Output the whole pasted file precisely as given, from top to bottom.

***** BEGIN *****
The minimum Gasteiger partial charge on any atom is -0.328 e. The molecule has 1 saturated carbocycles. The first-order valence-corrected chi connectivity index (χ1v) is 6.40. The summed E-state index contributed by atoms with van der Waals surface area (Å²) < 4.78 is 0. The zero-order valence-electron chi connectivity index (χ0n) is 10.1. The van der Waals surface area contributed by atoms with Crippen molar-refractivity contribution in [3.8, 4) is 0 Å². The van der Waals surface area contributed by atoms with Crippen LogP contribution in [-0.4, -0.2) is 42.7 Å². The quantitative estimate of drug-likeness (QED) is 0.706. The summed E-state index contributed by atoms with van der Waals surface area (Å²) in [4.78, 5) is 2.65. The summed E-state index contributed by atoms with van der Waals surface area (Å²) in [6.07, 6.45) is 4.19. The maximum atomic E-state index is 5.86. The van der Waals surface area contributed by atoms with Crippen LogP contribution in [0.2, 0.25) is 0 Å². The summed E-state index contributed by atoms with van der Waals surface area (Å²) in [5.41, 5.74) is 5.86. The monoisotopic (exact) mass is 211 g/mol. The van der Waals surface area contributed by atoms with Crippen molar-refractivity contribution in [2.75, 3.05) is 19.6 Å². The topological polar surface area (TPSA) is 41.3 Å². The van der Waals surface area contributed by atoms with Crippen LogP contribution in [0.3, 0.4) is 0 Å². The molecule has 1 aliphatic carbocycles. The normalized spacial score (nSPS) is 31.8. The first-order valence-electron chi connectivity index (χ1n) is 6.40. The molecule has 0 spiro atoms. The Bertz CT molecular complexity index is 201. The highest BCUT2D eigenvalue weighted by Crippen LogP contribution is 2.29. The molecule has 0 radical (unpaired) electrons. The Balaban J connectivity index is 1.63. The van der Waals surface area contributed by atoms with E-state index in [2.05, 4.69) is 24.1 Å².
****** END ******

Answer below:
The minimum Gasteiger partial charge on any atom is -0.328 e. The molecule has 1 saturated carbocycles. The first-order valence-corrected chi connectivity index (χ1v) is 6.40. The summed E-state index contributed by atoms with van der Waals surface area (Å²) < 4.78 is 0. The zero-order valence-electron chi connectivity index (χ0n) is 10.1. The van der Waals surface area contributed by atoms with Crippen molar-refractivity contribution in [3.8, 4) is 0 Å². The van der Waals surface area contributed by atoms with Crippen LogP contribution in [-0.4, -0.2) is 42.7 Å². The quantitative estimate of drug-likeness (QED) is 0.706. The summed E-state index contributed by atoms with van der Waals surface area (Å²) in [4.78, 5) is 2.65. The summed E-state index contributed by atoms with van der Waals surface area (Å²) in [6.07, 6.45) is 4.19. The maximum atomic E-state index is 5.86. The van der Waals surface area contributed by atoms with Crippen LogP contribution in [0.2, 0.25) is 0 Å². The summed E-state index contributed by atoms with van der Waals surface area (Å²) in [5.41, 5.74) is 5.86. The monoisotopic (exact) mass is 211 g/mol. The van der Waals surface area contributed by atoms with Crippen molar-refractivity contribution in [2.75, 3.05) is 19.6 Å². The topological polar surface area (TPSA) is 41.3 Å². The van der Waals surface area contributed by atoms with Crippen LogP contribution in [0.3, 0.4) is 0 Å². The molecule has 1 aliphatic carbocycles. The normalized spacial score (nSPS) is 31.8. The first-order valence-electron chi connectivity index (χ1n) is 6.40. The molecule has 0 spiro atoms. The Bertz CT molecular complexity index is 201. The highest BCUT2D eigenvalue weighted by Crippen LogP contribution is 2.29. The molecule has 0 radical (unpaired) electrons. The Balaban J connectivity index is 1.63. The van der Waals surface area contributed by atoms with E-state index in [2.05, 4.69) is 24.1 Å².